The first question the Rev. Jim Kubajak usually hears from Roman Catholics is, “What’s the difference?”
The pastor of St. Michael the Archangel Byzantine Catholic Church in Oregon, Ohio, Kubajak said he answers by emphasizing the similarities, and pointing out that the Byzantine Catholic Church is a branch of the Roman Catholic Church.
They both recognize the Bishop of Rome, or the pope, as the visible head of the church, he said. They both have seven sacraments. Both churches are in full communion with each other. They are all followers of Jesus Christ.
“We start by saying the faith is the same everywhere. It has to be. You can’t change that,” Kubajak said in a lecture at a “Theology with Toast” session on Sept. 11 at the Little Sisters of the Poor’s campus in Oregon.
The Byzantine Catholic Church maintains the core doctrines of the Roman Church but differs in some of the things it emphasizes and in some of its customs and traditions, the priest explained to about 40 people in attendance.
“The faith is very rich, and if you’re from different ethnic backgrounds, you know that different ethnic backgrounds emphasize different parts of the faith. It’s the same with the rites. We simply pick different things to emphasize,” Kubajak explained.
The Byzantine Church is one of the earliest in Christiandom, tracing its founding to the missionary journeys of the apostles to the Greek-speaking regions of the Eastern Mediterranean.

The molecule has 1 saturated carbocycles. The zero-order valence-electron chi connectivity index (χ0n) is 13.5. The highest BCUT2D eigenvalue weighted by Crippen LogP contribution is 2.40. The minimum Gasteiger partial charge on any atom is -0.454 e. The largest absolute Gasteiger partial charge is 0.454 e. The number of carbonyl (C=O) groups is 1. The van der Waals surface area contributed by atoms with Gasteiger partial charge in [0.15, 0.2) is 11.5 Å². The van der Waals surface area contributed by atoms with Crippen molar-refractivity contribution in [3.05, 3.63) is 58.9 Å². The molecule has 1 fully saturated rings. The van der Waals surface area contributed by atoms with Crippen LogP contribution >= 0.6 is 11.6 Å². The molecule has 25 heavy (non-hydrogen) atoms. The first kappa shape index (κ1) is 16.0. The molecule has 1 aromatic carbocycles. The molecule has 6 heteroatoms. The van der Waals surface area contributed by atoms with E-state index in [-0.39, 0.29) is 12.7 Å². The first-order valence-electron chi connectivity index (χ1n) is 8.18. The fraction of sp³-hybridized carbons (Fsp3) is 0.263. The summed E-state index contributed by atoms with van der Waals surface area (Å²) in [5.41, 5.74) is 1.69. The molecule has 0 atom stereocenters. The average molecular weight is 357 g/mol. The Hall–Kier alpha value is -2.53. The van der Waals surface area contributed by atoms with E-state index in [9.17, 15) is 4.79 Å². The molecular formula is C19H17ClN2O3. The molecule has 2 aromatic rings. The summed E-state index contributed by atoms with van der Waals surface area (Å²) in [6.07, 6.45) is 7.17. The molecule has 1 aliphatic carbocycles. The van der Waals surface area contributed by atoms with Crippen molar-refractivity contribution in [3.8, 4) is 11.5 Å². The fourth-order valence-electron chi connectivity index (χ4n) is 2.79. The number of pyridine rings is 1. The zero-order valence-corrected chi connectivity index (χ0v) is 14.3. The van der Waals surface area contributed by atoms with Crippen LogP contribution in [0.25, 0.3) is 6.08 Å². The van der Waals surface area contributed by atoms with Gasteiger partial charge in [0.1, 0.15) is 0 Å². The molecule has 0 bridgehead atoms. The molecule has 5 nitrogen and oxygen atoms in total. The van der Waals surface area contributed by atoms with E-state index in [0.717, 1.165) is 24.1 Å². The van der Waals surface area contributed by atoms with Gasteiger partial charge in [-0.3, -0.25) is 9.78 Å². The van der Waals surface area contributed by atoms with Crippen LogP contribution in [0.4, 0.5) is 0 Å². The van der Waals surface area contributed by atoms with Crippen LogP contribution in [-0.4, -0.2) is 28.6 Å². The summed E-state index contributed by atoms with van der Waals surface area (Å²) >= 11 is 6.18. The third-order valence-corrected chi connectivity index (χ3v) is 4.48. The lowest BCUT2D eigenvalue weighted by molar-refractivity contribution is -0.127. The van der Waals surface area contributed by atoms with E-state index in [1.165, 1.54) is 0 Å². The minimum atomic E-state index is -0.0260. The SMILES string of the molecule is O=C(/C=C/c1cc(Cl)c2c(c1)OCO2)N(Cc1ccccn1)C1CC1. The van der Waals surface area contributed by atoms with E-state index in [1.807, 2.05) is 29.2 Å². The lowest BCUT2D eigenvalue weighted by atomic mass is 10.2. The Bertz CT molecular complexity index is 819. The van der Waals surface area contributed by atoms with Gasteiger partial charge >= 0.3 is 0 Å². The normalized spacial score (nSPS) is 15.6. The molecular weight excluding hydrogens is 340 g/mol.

“The early church, as it grew, it grew city by city,” Kubajak said. “As time went on, certain cities became bigger and the area around them started to adopt their style. They became fashionable.”
One of the cities where the early church flourished was Byzantion, on the Bosphorus strait, which was named for a merchant named Byzas. When Roman Emperor Constantine decided to move the imperial capital from Rome to Byzantion in 325 AD, he renamed the city Constantinople (it’s now known as Istanbul).
“If you’re going to build a city, you name it after yourself, right?” Kubajak said. “What the heck, we’re lucky we’re not called Constantinopolitans! Can you imagine? People have enough trouble spelling and pronouncing Byzantine.”
The Byzantine Church grew as Christianity spread throughout the Mediterranean areas.
“A lot of churches ended up in the Byzantine Rite as Constantinople grew up and swallowed a lot of the smaller churches, again because it was stylish – they wanted to worship like they do in the big city,” Kubajak said.
The first Byzantine Catholic Church in this area was built in 1913 in East Toledo, where many Hungarian immigrants had settled. The church moved to its current site, an architecturally striking building with golden domes topped by crosses, in Oregon in 1983.
Kubajak, 65, grew up in the Roman Catholic Church in Chicago and decided to embrace the Byzantine Rite in 1976. He was ordained in 1977 and served at parishes in Parma and Fairview Park, Ohio, before being named pastor of St. Michael’s in 1985. He received a doctor of divinity degree from St. George University International in 1999.